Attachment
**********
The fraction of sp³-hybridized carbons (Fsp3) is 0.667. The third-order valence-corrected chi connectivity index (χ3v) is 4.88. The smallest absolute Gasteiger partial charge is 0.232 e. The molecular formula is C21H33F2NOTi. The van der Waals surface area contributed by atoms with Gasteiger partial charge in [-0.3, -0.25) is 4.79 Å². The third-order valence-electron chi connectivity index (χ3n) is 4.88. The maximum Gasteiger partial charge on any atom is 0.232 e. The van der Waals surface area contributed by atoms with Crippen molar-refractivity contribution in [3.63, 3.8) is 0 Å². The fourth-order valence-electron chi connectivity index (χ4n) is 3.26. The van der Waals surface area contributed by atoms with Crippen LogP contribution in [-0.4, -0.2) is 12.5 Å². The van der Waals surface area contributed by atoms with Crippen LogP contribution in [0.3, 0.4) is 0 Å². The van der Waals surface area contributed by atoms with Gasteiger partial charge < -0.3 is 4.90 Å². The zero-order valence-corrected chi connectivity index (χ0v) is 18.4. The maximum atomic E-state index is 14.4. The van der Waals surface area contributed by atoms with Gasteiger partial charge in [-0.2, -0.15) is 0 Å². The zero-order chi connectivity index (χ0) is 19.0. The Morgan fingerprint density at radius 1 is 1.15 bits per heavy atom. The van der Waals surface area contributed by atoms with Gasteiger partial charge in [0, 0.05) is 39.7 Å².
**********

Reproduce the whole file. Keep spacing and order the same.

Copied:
The fraction of sp³-hybridized carbons (Fsp3) is 0.667. The third-order valence-corrected chi connectivity index (χ3v) is 4.88. The smallest absolute Gasteiger partial charge is 0.232 e. The molecular formula is C21H33F2NOTi. The van der Waals surface area contributed by atoms with Gasteiger partial charge in [-0.3, -0.25) is 4.79 Å². The third-order valence-electron chi connectivity index (χ3n) is 4.88. The maximum Gasteiger partial charge on any atom is 0.232 e. The van der Waals surface area contributed by atoms with Crippen molar-refractivity contribution in [3.63, 3.8) is 0 Å². The fourth-order valence-electron chi connectivity index (χ4n) is 3.26. The van der Waals surface area contributed by atoms with Crippen LogP contribution in [-0.4, -0.2) is 12.5 Å². The van der Waals surface area contributed by atoms with Crippen LogP contribution in [0.3, 0.4) is 0 Å². The van der Waals surface area contributed by atoms with Gasteiger partial charge < -0.3 is 4.90 Å². The zero-order valence-corrected chi connectivity index (χ0v) is 18.4. The maximum atomic E-state index is 14.4. The van der Waals surface area contributed by atoms with Gasteiger partial charge in [-0.2, -0.15) is 0 Å². The zero-order chi connectivity index (χ0) is 19.0. The Morgan fingerprint density at radius 1 is 1.15 bits per heavy atom. The van der Waals surface area contributed by atoms with Gasteiger partial charge in [0, 0.05) is 39.7 Å².